We had the good fortune of connecting with Leslie Grow and we’ve shared our conversation below.

Hi Leslie, is there something you can share with us that those outside of the industry might not be aware of?
There are so many things, but the one thing that comes to mind is that there’s a lot of unpaid time planning the details of a shoot and that it takes a collaborative effort amongst myself and the food & prop stylists that make up my team. There’s a lot that goes on behind the scenes before the shoot even happens; emails, building estimates, tracking down payment, creative calls, thinking about what can be accomplished in a day and what kind of team it will take. While I’m thinking about lighting, composition, and anything technical, the stylists think of all the small details that take the shot to the next level. They are scouring the internet and shops to find all the elements that bring the image to life.

Alright, so let’s move onto what keeps you busy professionally?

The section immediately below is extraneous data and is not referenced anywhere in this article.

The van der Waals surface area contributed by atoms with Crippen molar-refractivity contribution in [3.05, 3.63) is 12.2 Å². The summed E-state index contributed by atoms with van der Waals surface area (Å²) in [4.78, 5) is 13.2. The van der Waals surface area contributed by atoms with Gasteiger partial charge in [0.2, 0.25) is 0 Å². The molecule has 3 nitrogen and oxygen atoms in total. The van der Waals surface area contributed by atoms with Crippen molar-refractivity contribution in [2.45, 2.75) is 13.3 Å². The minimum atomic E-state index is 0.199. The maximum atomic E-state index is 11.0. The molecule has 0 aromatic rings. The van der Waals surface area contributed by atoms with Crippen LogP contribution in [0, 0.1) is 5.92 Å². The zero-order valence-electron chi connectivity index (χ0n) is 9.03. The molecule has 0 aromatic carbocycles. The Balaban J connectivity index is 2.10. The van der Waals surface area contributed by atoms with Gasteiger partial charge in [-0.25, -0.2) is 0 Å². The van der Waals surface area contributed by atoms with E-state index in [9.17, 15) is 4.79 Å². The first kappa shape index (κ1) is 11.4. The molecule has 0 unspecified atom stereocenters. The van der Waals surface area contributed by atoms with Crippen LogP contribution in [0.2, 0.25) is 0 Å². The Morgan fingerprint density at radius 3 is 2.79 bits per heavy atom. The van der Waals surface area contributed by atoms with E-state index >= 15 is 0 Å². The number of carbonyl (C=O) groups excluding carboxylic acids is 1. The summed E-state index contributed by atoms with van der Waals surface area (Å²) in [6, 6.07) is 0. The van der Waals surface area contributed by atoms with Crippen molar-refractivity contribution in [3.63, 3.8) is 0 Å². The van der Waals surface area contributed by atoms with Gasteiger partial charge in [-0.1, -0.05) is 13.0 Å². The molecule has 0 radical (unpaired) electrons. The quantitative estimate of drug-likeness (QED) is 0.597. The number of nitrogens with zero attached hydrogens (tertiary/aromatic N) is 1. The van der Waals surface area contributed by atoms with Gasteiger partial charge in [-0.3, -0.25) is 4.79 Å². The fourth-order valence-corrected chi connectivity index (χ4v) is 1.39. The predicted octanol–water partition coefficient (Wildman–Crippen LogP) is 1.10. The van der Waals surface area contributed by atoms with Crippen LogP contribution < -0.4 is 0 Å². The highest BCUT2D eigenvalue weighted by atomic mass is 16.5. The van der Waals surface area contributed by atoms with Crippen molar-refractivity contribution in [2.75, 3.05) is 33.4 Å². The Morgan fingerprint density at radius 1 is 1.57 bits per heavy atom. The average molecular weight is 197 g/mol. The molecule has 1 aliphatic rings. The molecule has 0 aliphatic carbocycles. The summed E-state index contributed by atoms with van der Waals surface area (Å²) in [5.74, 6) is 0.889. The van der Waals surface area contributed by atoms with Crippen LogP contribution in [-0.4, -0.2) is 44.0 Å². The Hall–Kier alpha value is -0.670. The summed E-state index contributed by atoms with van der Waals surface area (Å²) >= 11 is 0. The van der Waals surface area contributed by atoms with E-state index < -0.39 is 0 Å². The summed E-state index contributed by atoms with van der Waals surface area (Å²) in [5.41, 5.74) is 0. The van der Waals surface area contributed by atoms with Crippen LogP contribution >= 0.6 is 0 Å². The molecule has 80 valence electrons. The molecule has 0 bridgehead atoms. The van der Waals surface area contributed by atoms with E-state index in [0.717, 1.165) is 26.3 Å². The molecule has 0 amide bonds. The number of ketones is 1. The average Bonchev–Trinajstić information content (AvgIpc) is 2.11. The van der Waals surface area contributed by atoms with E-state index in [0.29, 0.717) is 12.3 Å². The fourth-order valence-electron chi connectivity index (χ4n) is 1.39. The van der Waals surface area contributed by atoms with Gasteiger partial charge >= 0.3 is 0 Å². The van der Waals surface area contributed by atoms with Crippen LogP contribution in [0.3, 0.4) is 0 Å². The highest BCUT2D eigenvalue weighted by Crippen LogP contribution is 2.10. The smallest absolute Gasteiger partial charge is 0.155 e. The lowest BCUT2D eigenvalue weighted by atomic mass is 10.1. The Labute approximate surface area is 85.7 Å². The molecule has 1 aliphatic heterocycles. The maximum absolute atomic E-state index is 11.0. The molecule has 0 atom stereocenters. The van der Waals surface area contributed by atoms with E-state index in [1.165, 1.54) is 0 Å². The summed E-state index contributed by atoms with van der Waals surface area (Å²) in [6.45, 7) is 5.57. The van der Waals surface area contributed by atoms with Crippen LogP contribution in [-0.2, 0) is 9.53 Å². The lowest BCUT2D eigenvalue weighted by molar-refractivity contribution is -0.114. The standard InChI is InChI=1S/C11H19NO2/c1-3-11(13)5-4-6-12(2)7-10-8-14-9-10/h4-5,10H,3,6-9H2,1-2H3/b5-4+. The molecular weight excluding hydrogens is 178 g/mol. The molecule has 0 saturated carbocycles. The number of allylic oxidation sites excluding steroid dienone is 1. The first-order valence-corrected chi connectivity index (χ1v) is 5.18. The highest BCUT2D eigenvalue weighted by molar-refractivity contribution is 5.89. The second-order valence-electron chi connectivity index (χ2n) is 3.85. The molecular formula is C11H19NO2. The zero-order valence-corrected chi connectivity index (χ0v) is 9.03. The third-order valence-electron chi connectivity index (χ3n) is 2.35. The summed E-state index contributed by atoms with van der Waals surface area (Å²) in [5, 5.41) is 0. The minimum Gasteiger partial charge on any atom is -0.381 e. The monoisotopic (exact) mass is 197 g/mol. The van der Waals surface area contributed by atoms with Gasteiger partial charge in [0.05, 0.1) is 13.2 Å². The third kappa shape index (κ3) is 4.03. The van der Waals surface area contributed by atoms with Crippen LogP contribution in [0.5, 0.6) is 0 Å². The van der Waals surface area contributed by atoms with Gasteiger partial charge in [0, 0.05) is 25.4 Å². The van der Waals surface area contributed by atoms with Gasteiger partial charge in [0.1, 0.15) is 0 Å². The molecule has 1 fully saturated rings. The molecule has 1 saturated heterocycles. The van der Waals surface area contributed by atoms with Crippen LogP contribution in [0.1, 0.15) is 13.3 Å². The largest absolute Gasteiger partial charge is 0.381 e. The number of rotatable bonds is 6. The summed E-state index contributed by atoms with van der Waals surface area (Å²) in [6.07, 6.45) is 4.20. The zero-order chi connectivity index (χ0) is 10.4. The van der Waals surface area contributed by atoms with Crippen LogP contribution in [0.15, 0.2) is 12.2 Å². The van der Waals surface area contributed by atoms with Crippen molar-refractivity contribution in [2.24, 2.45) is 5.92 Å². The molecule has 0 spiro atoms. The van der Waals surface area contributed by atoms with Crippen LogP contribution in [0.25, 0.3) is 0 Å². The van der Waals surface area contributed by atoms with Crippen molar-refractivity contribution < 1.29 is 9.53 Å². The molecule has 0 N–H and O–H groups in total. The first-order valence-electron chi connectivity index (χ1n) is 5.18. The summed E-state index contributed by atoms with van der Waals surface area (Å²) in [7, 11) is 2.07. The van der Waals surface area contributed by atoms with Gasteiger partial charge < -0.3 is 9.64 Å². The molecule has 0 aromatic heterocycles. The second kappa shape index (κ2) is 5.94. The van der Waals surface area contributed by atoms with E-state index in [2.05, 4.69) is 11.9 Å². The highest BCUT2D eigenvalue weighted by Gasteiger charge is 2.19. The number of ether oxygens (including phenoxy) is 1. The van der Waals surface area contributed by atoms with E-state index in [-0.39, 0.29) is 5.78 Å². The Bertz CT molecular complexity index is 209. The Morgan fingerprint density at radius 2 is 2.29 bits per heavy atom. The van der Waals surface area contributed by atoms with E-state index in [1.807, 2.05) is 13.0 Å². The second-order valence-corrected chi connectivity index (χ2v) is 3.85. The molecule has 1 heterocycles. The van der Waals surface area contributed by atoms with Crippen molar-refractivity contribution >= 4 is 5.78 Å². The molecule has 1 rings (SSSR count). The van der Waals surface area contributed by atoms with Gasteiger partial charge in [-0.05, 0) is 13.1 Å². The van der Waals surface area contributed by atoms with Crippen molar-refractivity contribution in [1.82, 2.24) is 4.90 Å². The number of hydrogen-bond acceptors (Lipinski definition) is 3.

I’m a food, beverage, & still life photographer living and working out of my studio in Los Angeles. I shoot a variety of styles depending on if it’s a personal project or paid client jobs. A recurring theme in my work is how I incorporate light, color, and texture into my images. I’m always looking at how light and shadow interact. People often describe my work as being bold, colorful, minimalistic, and detailed. I want the viewer to see food textures like they wouldn’t usually see, feel like they are part of the scene, and entice them to want the dish or drink. I know I’m doing my job right when someone says, “You’re making my mouth water!”. After graduating from photography school, I decided to make this my full-time career. I hustled day after day, saying yes to every job that came in no matter the price and often it was “for exposure”. It’s part of the job starting out. That’s fine in the beginning to gain experience working on-set with a client, but the reality is that the exposure usually doesn’t turn into anything and won’t pay the bills. The biggest struggle is knowing your self-worth and not letting the client take advantage of that. The market has become oversaturated and incredibly competitive. Companies are wanting more content for less money without sacrificing production value. There have been countless ups and downs, and I’d have to question anyone who hasn’t experienced this running their own business. Without struggles, challenges or failures, how do you grow or push yourself to get better? When the emails aren’t flowing in, it’s easy to fall in the mind trap of questioning if your work is good or not—I’m guilty of that! But I’ve learned through the years that I need to utilize the downtime for test shoots, updating my portfolio, networking, and practicing different lighting setups that I wouldn’t usually try on a paid client shoot. While I wish I’d assisted more after I graduated photography school, I’m proud that I’ve figured out many things on my own, mostly through trial & error, tons of googling & YouTube, and practice! I’m a perfectionist, so I’ll go at something until I get it just right. I’m also really proud of a new personal project I’ve been working on called #myquarantinepantry. The inspiration behind this on-going series came about while being locked down during the early months of COVID. When jobs canceled and the economy shut down, I hit the refresh button like everyone else, took some much needed R&R, and tried to figure out some creative solutions to continue working for clients. I had a couple of last-minute rush shoot requests that utilized the props & surfaces I had available and shot them in my home studio. With that, since I wasn’t able to work with my team of stylists or rely on stores to make deliveries on time, I was forced to think outside the box and use what I already had on-hand. From there, it was like a lightbulb went off, and I had a flood of ideas hit me! Since I’m a food photographer, I looked at what I had most readily available – aka my pantry! (And also thinking of what we all just stocked up on not knowing if the stores would restock.) With over 10 years of shooting, I’ve acquired quite the collection of spray paints, papers, and different props leftover from various projects & shoots. I’ve always been drawn to a clean, graphic & bold style, so it was only natural to explore and challenge myself to do that kind of styling as well. This series has been a creative outlet to keep my creative muscles working, learn some new skills, and distract me from everything that is happening right now. There’s more to come!!